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Whether chronic stress stems from persistent relationship difficulties, shared adversities, or personal problems, the hardships associated with it rarely stop at one person’s doorstep. Most often, chronic stress exerts widespread effects on the lives of entire families and other close intimates (Flor, Turk, & Scholz, 1987; Gottlieb, 1987; Stephens, Crowther, Hobfoll, & Tennenbaum, 1990). For many months or even years at a time, all those affected must find ways to cope. The consequences of one person’s coping generally reverberate far beyond the confines of the individual (Pearlin, 1991). The coping of one family member may facilitate, constrict, or interfere with the coping efforts of loved ones. In turn, the expectations, emotional reactions, and coping actions of loved ones may influence the individual’s appraisals and attempts to cope. Family members labor not only with their own distress but also with the distress of their loved ones. Finding ways to maintain personal well-being while simultaneously trying to address the needs of loved ones is one of the supreme challenges that people face when coping with chronic stress (Coyne & Smith, 1991; DeLongis & O’Brien, 1990).
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In this article, we provide guidance for substantive researchers on the use of structural equation modeling in practice for theory testing and development. We present a comprehensive, two-step modeling approach that employs a series of nested models and sequential chi-square difference tests. We discuss the comparative advantages of this approach over a one-step approach. Considerations in specification, assessment of fit, and respecification of measurement models using confirmatory factor analysis are reviewed. As background to the two-step approach, the distinction between exploratory and confirmatory analysis, the distinction between complementary approaches for theory testing versus predictive application, and some developments in estimation methods also are discussed.
Chapter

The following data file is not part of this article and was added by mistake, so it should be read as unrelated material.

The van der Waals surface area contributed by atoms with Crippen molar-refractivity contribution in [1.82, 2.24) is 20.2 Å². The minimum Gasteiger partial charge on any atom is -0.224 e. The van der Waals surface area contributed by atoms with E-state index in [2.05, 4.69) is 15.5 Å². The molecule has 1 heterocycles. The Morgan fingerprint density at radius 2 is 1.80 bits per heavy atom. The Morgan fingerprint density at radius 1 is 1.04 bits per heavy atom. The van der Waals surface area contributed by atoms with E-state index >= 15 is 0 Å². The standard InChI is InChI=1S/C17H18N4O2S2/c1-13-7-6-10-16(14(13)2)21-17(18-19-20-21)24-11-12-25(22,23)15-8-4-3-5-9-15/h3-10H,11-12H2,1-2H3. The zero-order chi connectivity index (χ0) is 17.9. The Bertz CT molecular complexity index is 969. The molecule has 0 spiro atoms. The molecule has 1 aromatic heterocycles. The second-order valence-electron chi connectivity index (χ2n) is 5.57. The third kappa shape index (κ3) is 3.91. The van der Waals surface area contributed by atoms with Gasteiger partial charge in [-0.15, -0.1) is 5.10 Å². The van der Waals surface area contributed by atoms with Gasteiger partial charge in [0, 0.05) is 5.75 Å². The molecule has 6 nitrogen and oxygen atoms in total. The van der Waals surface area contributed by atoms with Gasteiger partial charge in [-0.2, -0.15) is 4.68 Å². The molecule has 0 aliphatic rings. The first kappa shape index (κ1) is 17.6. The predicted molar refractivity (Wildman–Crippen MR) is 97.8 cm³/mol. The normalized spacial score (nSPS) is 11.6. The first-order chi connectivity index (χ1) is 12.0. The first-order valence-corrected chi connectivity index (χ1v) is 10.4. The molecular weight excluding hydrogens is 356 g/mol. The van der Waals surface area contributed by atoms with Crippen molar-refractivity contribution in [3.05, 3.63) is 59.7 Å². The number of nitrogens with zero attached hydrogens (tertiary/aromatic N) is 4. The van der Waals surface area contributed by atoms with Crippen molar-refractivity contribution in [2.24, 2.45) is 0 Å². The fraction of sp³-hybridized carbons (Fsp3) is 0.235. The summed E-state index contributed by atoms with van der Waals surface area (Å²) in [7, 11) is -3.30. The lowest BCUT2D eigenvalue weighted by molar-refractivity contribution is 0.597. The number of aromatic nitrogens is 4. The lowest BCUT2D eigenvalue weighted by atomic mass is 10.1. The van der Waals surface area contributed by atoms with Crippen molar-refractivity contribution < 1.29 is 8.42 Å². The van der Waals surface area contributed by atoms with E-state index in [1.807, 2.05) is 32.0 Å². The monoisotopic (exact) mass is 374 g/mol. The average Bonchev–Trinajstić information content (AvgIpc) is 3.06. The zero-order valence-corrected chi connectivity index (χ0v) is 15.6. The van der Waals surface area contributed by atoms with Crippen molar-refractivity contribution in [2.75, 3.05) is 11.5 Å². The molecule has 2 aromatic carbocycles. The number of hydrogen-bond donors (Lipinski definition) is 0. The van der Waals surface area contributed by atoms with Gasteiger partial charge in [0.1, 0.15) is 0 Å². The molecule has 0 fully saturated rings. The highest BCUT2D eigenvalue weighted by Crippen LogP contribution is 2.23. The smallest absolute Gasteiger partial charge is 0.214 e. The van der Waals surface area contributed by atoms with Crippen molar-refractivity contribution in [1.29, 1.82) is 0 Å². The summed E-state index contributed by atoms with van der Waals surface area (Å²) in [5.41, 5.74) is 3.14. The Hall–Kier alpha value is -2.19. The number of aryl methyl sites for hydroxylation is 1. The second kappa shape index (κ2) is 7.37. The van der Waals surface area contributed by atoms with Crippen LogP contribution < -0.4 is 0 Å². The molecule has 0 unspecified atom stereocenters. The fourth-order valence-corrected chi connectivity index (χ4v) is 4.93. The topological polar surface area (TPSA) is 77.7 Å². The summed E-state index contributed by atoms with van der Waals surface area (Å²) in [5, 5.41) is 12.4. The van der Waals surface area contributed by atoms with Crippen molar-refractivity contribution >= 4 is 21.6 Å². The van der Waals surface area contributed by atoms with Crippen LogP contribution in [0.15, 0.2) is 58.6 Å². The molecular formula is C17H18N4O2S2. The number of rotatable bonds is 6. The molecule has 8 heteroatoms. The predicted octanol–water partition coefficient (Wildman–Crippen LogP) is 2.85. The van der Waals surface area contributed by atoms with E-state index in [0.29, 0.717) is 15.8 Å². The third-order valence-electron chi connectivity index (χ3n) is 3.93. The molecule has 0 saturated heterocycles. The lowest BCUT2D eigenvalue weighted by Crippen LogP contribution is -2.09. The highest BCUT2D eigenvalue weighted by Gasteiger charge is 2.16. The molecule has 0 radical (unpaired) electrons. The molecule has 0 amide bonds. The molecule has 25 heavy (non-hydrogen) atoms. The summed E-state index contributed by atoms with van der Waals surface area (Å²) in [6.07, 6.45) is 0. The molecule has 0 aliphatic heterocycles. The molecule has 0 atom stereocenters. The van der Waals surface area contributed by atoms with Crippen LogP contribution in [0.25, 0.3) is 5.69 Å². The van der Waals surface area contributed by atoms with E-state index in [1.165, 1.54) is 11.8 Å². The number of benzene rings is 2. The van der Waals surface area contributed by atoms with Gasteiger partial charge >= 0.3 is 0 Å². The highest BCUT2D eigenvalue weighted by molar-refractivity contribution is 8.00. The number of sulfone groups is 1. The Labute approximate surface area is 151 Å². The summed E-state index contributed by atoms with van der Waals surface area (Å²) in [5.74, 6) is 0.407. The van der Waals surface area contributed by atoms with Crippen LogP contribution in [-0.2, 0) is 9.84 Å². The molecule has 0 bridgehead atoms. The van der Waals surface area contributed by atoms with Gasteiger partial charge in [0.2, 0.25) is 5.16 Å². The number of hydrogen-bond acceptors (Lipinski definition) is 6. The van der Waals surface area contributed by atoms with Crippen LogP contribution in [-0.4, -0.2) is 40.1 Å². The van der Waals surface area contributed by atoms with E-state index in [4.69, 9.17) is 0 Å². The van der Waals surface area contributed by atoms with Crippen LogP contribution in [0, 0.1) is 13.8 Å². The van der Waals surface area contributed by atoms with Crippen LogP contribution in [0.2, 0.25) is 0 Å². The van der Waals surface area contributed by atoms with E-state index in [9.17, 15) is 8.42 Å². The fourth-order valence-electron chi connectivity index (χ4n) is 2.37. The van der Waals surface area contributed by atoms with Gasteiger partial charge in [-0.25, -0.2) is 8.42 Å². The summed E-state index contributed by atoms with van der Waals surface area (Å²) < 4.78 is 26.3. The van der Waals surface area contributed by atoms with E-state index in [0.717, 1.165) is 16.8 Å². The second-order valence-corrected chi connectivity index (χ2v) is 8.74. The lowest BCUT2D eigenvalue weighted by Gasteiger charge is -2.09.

Gratitude is an acknowledgment that we have received something of value from others. It arises from a posture of openness to others, where we are able to gladly recognize their benevolence. Societies through the ages have long extolled the benefits of gratitude, and classical writings have deemed it the "greatest of the virtues." But only recently has psychological theory and research on gratitude begun to catch up with philosophical commendations. This chapter begins by reviewing research on gratitude and positive human functioning. It explores the mechanisms by which gratitude enhances well-being and considers at several explanations and evaluates the empirical evidence for each. The chapter then establishes an agenda for the future by considering some ways in which the scientific field of gratitude can be advanced.
Chapter
This chapter examines how the conscious practice of gratitude can help transform individuals' emotional lives. It evaluates previous research that indicates that gratitude has a causal influence on mood, especially positive mood. It stresses the need for a critical examination of research on gratitude and well-being and argues that the cultivation of grateful emotions might be efficacious in the treatment and prevention of depressed affect.
Chapter
This chapter examines the feeling of being grateful. It suggests feeling grateful is similar to other positive emotions that help build a person's enduring personal resources and broaden an individual's thinking. It describes various ways by which gratitude can transform individuals, organizations, and communities in positive and sustaining ways. It discusses the specific benefits of gratitude including personal and social development, community strength and individual health and well-being.
Article
Gratitude is an emotional state and an attitude toward life that is a source of human strength in enhancing one's personal and relational well-being. In this article, we first explore the theological origins of gratitude as a virtue to be cultivated in the major monotheistic traditions of Judaism, Christianity, and Islam. Each tradition emphasizes the development of gratitude as a path to a good life, and prescribes approaches for practicing. Gratitude is explored further in the context of psychological theory and research. Empirical research linking gratitude with well-being and goal attainment is presented and discussed. Finally, future research questions and a tentative research agenda are presented.
Article
This study tested a model that links stress, social support, problem‐focused coping, and well‐being. First, it looks at how high support significantly moderated the association between stress and well‐being. Next, the students' problem‐focused coping was seen as mediating this moderated association. Finally, a 3‐way interaction of stress, social support, and avoidant coping revealed that only frequent use of avoidant coping accelerated the association between stress and well‐being in a negative way at both low and high support.
Chapter
This chapter explores the philosophical and theological foundations of gratitude. It examines the place of gratitude in the history of ideas, focusing primarily on the influential writings of philosopher and economist Adam Smith. It provides a scholarly overview of several other philosophers for whom gratitude was central in their thinking, including Thomas Aquinas, Thomas Hobbes and Samuel Pufendorf and evaluates the importance of gratitude in civic society.